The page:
Is Charles Krafft’s Nazi-Inspired Art Ironic or Not?
Artist Charles Krafft’s enjoyed a dark, edgy, “don’t you see the irony” reputation for more than 20 years now. Krafft’s Nazi-inspired ceramics (such as his portrait bust of Adolf Hitler’s head turned into a teapot titled Hitler Idaho; shown above) appear in exhibitions and museums across America. Krafft craftily played with your gut reaction of repulsion from the vile dictator turned into a genteel tea time accessory. But more than a tempest in a teapot has been brewing in the wake of an interview in which Krafft denied the reality of the Holocaust in which the Nazis exterminated approximately 6 million Jews. Suddenly, the irony of works such as Hitler Idaho’s not just lost on some people, but apparently lost from the work itself. Did Krafft’s statements transform his work from farce to fetish? Is Charles Krafft’s art ironic or not?
Admittedly, Krafft’s work takes a moment to absorb. Perfume bottles marked “Forgiveness” with swastika stoppers strike an unsettling note for anyone not sympathetic to Nazism or White Supremacy. Krafft also specializes in personalized mementos of death in which he mixes the cremated ashes of the deceased into the ceramics he creates. Many have commissioned works from Krafft in which their loved ones sit on a shelf encased in one of his creations. How many wish they could reverse the process now?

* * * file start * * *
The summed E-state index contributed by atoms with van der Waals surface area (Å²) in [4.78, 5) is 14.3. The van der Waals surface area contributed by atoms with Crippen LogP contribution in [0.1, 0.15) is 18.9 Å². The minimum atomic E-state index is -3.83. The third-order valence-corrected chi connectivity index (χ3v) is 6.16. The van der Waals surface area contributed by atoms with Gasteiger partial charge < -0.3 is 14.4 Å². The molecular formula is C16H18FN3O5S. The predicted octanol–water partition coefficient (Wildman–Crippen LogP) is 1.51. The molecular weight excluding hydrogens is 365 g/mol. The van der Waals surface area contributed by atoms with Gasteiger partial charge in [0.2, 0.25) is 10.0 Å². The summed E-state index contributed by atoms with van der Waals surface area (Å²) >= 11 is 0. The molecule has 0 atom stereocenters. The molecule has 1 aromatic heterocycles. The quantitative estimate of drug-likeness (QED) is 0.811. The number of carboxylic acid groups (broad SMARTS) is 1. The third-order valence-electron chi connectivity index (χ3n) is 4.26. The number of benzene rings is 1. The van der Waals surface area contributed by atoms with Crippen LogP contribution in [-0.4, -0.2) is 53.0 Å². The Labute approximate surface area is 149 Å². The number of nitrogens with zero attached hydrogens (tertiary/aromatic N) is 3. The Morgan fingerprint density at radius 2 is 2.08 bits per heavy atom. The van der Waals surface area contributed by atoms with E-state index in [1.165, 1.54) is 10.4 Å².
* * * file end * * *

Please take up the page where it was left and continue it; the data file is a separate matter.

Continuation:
According to the original piece in The Stranger, Krafft’s public transformation into a Holocaust denier began with a Facebook post. “Why amongst the monuments glorifying the history of this nation in Wash DC is there a museum of horrors dedicated to people who never lived, fought, or died here?” Krafft asked his 2,000 Facebook followers. “The [United States Holocaust Memorial Museum] was erected before there was ever a monument to the 465,000 Americans who died in WWII. And no one did enough to save the Jews of Europe?” That strange statement led The Stranger’s intrepid reporter Jen Graves to contact Krafft and ask if he was a Holocaust denier. Krafft replied that “[u]nless it has some relevance to art that I’m currently exhibiting… I see no reason to answer the loaded question ‘Are you a Holocaust denier?’” Of course, that non-answer only made the real answer more vital and relevant to him and his art.
Refusing to accept Krafft’s evasion, Graves dug deeper to discover that “you can find Krafft narrating his philosophy in his own voice just by doing a little googling.” She found that Krafft participated in podcasts of The White Network, a white supremacy group I refuse to link to, at least as far back as 2012 and probably earlier. On the 2012 podcast, Krafft confesses that he “believe[s] the Holocaust is a myth… being used to promote multiculturalism and globalism.” Krafft goes on to call Holocaust acceptance a “new secular religion” aiming to overshadow Christianity by drowning out Christ’s singular sacrifice with that of 6 million victims. “[I]t’s all part of the promotion of a new kind of… civil religion maybe,” Krafft says of the museums and scholarship surrounding memorializing the Holocaust. “We’re the heretics in a new religion that’s being promoted and built up and being embraced by governments throughout the United States and Europe.”